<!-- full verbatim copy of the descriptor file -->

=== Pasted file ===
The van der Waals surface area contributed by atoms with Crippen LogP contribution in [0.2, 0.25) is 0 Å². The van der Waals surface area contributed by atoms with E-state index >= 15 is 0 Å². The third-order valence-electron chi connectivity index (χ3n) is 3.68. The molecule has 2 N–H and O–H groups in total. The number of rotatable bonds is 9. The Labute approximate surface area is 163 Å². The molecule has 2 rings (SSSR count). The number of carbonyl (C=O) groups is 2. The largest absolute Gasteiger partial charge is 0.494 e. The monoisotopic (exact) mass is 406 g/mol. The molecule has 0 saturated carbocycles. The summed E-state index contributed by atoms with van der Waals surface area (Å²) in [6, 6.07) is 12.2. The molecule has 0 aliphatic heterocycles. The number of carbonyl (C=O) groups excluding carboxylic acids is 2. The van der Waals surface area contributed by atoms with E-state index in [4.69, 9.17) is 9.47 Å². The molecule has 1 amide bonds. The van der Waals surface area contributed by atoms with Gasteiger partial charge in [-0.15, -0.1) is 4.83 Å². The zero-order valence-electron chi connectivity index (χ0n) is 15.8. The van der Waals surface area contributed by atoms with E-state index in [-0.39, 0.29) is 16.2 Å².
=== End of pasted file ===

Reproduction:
The van der Waals surface area contributed by atoms with Crippen LogP contribution in [0.2, 0.25) is 0 Å². The van der Waals surface area contributed by atoms with E-state index >= 15 is 0 Å². The third-order valence-electron chi connectivity index (χ3n) is 3.68. The molecule has 2 N–H and O–H groups in total. The number of rotatable bonds is 9. The Labute approximate surface area is 163 Å². The molecule has 2 rings (SSSR count). The number of carbonyl (C=O) groups is 2. The largest absolute Gasteiger partial charge is 0.494 e. The monoisotopic (exact) mass is 406 g/mol. The molecule has 0 saturated carbocycles. The summed E-state index contributed by atoms with van der Waals surface area (Å²) in [6, 6.07) is 12.2. The molecule has 0 aliphatic heterocycles. The number of carbonyl (C=O) groups excluding carboxylic acids is 2. The van der Waals surface area contributed by atoms with E-state index in [4.69, 9.17) is 9.47 Å². The molecule has 1 amide bonds. The van der Waals surface area contributed by atoms with Gasteiger partial charge in [-0.15, -0.1) is 4.83 Å². The zero-order valence-electron chi connectivity index (χ0n) is 15.8. The van der Waals surface area contributed by atoms with E-state index in [-0.39, 0.29) is 16.2 Å².